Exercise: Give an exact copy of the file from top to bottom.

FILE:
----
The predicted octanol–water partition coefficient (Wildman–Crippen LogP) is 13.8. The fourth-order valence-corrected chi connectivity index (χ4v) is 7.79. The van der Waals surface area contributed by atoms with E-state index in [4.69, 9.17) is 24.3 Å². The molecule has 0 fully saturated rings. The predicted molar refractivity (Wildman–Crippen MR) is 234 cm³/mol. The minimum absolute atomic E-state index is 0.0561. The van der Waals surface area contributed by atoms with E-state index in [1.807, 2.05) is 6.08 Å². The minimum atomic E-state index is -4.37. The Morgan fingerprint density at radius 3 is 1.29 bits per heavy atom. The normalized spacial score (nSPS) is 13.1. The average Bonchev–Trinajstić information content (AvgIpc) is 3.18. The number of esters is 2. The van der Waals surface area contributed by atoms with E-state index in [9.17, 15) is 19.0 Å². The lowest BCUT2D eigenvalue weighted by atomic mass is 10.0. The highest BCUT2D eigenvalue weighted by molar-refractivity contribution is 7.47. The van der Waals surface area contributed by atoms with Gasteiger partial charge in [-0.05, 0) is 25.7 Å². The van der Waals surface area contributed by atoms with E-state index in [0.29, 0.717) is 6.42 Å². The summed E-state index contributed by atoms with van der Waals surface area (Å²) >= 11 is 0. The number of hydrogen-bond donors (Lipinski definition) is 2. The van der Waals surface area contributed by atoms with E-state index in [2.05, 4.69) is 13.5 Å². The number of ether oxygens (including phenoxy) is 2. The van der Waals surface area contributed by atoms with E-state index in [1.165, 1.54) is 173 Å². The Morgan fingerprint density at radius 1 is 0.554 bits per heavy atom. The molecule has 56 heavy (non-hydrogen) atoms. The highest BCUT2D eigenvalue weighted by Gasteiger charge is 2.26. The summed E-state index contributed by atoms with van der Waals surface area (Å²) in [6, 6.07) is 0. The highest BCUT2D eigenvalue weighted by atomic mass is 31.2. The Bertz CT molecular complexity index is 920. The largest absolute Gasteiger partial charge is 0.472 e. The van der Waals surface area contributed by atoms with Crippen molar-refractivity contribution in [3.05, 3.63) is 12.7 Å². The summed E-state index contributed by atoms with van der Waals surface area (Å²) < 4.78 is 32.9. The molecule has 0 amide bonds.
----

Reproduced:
The predicted octanol–water partition coefficient (Wildman–Crippen LogP) is 13.8. The fourth-order valence-corrected chi connectivity index (χ4v) is 7.79. The van der Waals surface area contributed by atoms with E-state index in [4.69, 9.17) is 24.3 Å². The molecule has 0 fully saturated rings. The predicted molar refractivity (Wildman–Crippen MR) is 234 cm³/mol. The minimum absolute atomic E-state index is 0.0561. The van der Waals surface area contributed by atoms with E-state index in [1.807, 2.05) is 6.08 Å². The minimum atomic E-state index is -4.37. The Morgan fingerprint density at radius 3 is 1.29 bits per heavy atom. The normalized spacial score (nSPS) is 13.1. The average Bonchev–Trinajstić information content (AvgIpc) is 3.18. The number of esters is 2. The van der Waals surface area contributed by atoms with E-state index in [9.17, 15) is 19.0 Å². The lowest BCUT2D eigenvalue weighted by atomic mass is 10.0. The highest BCUT2D eigenvalue weighted by molar-refractivity contribution is 7.47. The van der Waals surface area contributed by atoms with Gasteiger partial charge in [-0.05, 0) is 25.7 Å². The van der Waals surface area contributed by atoms with E-state index in [0.29, 0.717) is 6.42 Å². The summed E-state index contributed by atoms with van der Waals surface area (Å²) >= 11 is 0. The number of hydrogen-bond donors (Lipinski definition) is 2. The van der Waals surface area contributed by atoms with E-state index in [2.05, 4.69) is 13.5 Å². The number of ether oxygens (including phenoxy) is 2. The van der Waals surface area contributed by atoms with E-state index in [1.165, 1.54) is 173 Å². The Morgan fingerprint density at radius 1 is 0.554 bits per heavy atom. The molecule has 56 heavy (non-hydrogen) atoms. The highest BCUT2D eigenvalue weighted by Gasteiger charge is 2.26. The summed E-state index contributed by atoms with van der Waals surface area (Å²) in [6, 6.07) is 0. The highest BCUT2D eigenvalue weighted by atomic mass is 31.2. The Bertz CT molecular complexity index is 920. The largest absolute Gasteiger partial charge is 0.472 e. The van der Waals surface area contributed by atoms with Crippen molar-refractivity contribution in [3.05, 3.63) is 12.7 Å². The summed E-state index contributed by atoms with van der Waals surface area (Å²) < 4.78 is 32.9. The molecule has 0 amide bonds.